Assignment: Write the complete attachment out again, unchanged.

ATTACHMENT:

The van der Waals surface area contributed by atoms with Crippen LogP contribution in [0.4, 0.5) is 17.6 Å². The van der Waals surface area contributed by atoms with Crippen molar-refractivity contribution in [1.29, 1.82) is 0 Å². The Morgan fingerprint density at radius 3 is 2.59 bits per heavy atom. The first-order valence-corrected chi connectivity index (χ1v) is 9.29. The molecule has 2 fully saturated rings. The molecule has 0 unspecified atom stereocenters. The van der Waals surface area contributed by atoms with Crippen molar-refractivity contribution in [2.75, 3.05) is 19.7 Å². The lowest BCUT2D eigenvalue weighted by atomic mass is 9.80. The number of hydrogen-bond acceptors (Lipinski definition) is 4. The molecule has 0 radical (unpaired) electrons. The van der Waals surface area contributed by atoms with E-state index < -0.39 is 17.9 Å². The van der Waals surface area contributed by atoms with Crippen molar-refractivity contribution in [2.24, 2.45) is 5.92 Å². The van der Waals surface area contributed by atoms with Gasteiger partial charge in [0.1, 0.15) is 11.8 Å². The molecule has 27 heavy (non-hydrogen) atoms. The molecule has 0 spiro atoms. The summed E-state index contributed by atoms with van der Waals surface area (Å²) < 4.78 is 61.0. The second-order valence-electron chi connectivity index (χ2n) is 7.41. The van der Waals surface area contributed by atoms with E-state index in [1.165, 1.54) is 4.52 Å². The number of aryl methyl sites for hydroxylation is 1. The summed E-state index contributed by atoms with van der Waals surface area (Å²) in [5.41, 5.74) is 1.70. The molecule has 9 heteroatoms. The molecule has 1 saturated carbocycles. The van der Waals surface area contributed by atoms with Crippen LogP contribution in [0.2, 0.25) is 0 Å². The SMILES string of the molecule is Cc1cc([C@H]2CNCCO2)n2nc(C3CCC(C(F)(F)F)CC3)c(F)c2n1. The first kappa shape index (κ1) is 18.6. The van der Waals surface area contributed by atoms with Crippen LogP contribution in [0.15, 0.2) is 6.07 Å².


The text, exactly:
The van der Waals surface area contributed by atoms with Crippen LogP contribution in [0.4, 0.5) is 17.6 Å². The van der Waals surface area contributed by atoms with Crippen molar-refractivity contribution in [1.29, 1.82) is 0 Å². The Morgan fingerprint density at radius 3 is 2.59 bits per heavy atom. The first-order valence-corrected chi connectivity index (χ1v) is 9.29. The molecule has 2 fully saturated rings. The molecule has 0 unspecified atom stereocenters. The van der Waals surface area contributed by atoms with Crippen molar-refractivity contribution in [2.75, 3.05) is 19.7 Å². The lowest BCUT2D eigenvalue weighted by atomic mass is 9.80. The number of hydrogen-bond acceptors (Lipinski definition) is 4. The molecule has 0 radical (unpaired) electrons. The van der Waals surface area contributed by atoms with E-state index < -0.39 is 17.9 Å². The van der Waals surface area contributed by atoms with Crippen molar-refractivity contribution in [2.24, 2.45) is 5.92 Å². The van der Waals surface area contributed by atoms with Gasteiger partial charge in [0.1, 0.15) is 11.8 Å². The molecule has 27 heavy (non-hydrogen) atoms. The molecule has 0 spiro atoms. The summed E-state index contributed by atoms with van der Waals surface area (Å²) < 4.78 is 61.0. The second-order valence-electron chi connectivity index (χ2n) is 7.41. The van der Waals surface area contributed by atoms with E-state index in [1.165, 1.54) is 4.52 Å². The number of aryl methyl sites for hydroxylation is 1. The summed E-state index contributed by atoms with van der Waals surface area (Å²) in [5.41, 5.74) is 1.70. The molecule has 9 heteroatoms. The molecule has 1 saturated carbocycles. The van der Waals surface area contributed by atoms with Crippen LogP contribution in [0.2, 0.25) is 0 Å². The SMILES string of the molecule is Cc1cc([C@H]2CNCCO2)n2nc(C3CCC(C(F)(F)F)CC3)c(F)c2n1. The first kappa shape index (κ1) is 18.6. The van der Waals surface area contributed by atoms with Crippen LogP contribution in [0.15, 0.2) is 6.07 Å².